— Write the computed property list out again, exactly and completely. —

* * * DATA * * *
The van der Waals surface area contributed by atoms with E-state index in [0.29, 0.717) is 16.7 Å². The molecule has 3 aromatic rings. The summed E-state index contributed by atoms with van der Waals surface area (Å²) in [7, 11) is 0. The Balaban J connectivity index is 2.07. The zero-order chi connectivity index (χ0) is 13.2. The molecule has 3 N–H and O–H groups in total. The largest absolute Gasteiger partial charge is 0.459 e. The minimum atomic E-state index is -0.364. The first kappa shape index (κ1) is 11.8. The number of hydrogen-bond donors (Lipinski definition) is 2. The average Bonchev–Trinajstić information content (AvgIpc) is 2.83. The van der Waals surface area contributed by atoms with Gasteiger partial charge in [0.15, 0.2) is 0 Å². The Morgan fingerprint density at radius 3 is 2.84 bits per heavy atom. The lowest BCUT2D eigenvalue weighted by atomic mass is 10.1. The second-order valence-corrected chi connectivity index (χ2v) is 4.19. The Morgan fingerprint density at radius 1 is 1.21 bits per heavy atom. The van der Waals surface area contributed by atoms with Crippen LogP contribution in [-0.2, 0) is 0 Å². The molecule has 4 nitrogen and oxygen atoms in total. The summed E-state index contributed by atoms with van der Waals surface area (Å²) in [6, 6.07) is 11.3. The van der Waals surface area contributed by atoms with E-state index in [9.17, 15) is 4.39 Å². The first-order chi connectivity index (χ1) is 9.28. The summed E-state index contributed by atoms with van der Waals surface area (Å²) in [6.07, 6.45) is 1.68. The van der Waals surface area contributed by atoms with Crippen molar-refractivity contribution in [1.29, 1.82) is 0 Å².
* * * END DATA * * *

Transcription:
The van der Waals surface area contributed by atoms with E-state index in [0.29, 0.717) is 16.7 Å². The molecule has 3 aromatic rings. The summed E-state index contributed by atoms with van der Waals surface area (Å²) in [7, 11) is 0. The Balaban J connectivity index is 2.07. The zero-order chi connectivity index (χ0) is 13.2. The molecule has 3 N–H and O–H groups in total. The largest absolute Gasteiger partial charge is 0.459 e. The minimum atomic E-state index is -0.364. The first kappa shape index (κ1) is 11.8. The number of hydrogen-bond donors (Lipinski definition) is 2. The average Bonchev–Trinajstić information content (AvgIpc) is 2.83. The van der Waals surface area contributed by atoms with Gasteiger partial charge in [0.15, 0.2) is 0 Å². The Morgan fingerprint density at radius 3 is 2.84 bits per heavy atom. The lowest BCUT2D eigenvalue weighted by atomic mass is 10.1. The second-order valence-corrected chi connectivity index (χ2v) is 4.19. The Morgan fingerprint density at radius 1 is 1.21 bits per heavy atom. The van der Waals surface area contributed by atoms with Crippen LogP contribution in [-0.2, 0) is 0 Å². The molecule has 4 nitrogen and oxygen atoms in total. The summed E-state index contributed by atoms with van der Waals surface area (Å²) in [6, 6.07) is 11.3. The van der Waals surface area contributed by atoms with E-state index in [9.17, 15) is 4.39 Å². The first-order chi connectivity index (χ1) is 9.28. The summed E-state index contributed by atoms with van der Waals surface area (Å²) in [6.07, 6.45) is 1.68. The van der Waals surface area contributed by atoms with Crippen molar-refractivity contribution in [1.29, 1.82) is 0 Å².